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Right Whale found dead on Martha's Vineyard killed by chronic entanglement wounds: preliminary report

IFAW researchers marked a
Eve Zuckoff
The right whale identified as "5120" was discovered washed up dead on Martha's Vineyard on Sunday, January 28, 2024.

The critically endangered right whale that washed ashore on a Martha’s Vineyard beach died from “chronic entanglement wounds,” according to a preliminary report.

During a post-mortem exam known as a necropsy, experts from the International Fund for Animal Welfare (IFAW) noted how thin the young female was, with rope deeply embedded in her tail.

On Friday, several hours before the preliminary cause of death was announced, federal regulators identified the whale as “5120,” a 3-year-old that was first found with rope around her tail at just about a year-and-a-half old.

As the whale grew, the rope tightened, creating painful, stressful conditions.

“In the hundreds of necropsies I have been a part of, this was one of the most heartbreaking I have led,” said Dr. Sarah Sharp, Animal Rescue Veterinarian at IFAW. “This young whale had a deeply embedded chronic entanglement in line. Her entanglement was first identified in 2022, meaning that for nearly half of her short life, she suffered from this painful condition.”

Parts of the rope have been turned over to the National Fishery’s Service’s law enforcement arm, so gear experts can examine it and try to identify where it may have come from.

Sharp’s team members said they found no evidence of blunt force trauma, which would typically indicate a collision with a boat.

IFAW-led research revealed that between 2003 and 2018, nearly 90% of determinable North Atlantic right whale deaths were caused by boat collisions or entanglement in rope and fishing gear. Those factors have pushed the North Atlantic right whale population to stagnate at around 350 in recent years.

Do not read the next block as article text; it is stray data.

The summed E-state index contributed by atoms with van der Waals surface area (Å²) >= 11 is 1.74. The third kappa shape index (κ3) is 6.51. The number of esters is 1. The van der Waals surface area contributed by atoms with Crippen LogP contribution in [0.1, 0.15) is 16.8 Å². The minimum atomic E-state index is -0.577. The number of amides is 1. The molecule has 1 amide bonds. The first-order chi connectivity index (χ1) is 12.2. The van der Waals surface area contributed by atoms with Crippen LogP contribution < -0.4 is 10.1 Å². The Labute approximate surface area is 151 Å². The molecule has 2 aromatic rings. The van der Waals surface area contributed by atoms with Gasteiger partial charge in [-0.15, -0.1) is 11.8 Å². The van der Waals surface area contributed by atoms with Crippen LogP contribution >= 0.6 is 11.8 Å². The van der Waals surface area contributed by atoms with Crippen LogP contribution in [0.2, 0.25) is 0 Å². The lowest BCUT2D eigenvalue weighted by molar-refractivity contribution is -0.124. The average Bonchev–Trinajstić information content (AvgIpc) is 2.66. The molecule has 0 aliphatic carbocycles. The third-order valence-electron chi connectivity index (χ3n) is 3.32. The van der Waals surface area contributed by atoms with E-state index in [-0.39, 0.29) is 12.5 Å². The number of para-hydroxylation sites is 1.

The painful history of “5120” 

This right whale, the only known calf of Squilla (#3720), was born during the 2021 calving season. On August 31, 2022, she was seen entangled for the first time about 48 miles east of Shippagan, New Brunswick, according to federal officials.

The entanglement proved serious, with multiple wraps of line around her tail and flukes, two small buoys at the flukes, and an estimated 200 feet of line trailing behind her.

It was an immediate concern for experts who began exploring how they might free her. As the 1-year-old grew, they knew the rope encircling her tail stock would likely tighten.

Then, a team from the Center for Coastal Studies in Provincetown thought they might have a lucky break when the whale was seen in January 2023 in Cape Cod Bay.

Their Marine Animal Entanglement Response team tried disentangle her several times, but found was no trailing gear to work with anymore, and inclement weather and distance from shore made it impossible to do more, officials said.

Whale #5120 was last seen alive in June 2023. Aerial observers for the Northeast Fisheries Science Center found her feeding with other whales 60 miles northeast of Shippagan, New Brunswick.

Her overall condition had declined and the wounds from the wraps of rope appeared to be more severe, officials said.

After the necropsy, she was buried on Aquinnah Wampanoag Trust land in a forested area. The Tribe plans to use the bones for educational and cultural purposes in the future.

Find out more about the effort to move and examine the body of whale 5120

The impact of the loss 

Experts are waiting to finalize the cause of death until they can test samples collected during the necropsy, which can take weeks to complete.

Meanwhile, the overall fact of the whale’s death continues to devastate advocates who say extinction is coming for the species, if the whales aren’t protected.

Since 2017, 9 right whales have been reported dead and another 70 have been found with serious injuries due to entanglement.

Advocates are calling for the adoption of on-demand or “ropeless” fishing gear to reduce the risk of entanglement. They’re also urging the federal government to strengthen laws around boat speed limits.

On Wednesday, a group of 48 North Atlantic right whales were seen southeast of Cape Cod in an areas with busy shipping lanes and voluntary speed limits.

Oceana Campaign Director Gib Brogan said that means at least 15% of the population is swimming in peril.

“Oceana’s recent report found that more than 80% of boats violated voluntary and mandatory speed zones established to help protect whales,” he said.

Eve Zuckoff covers the environment and human impacts of climate change for CAI.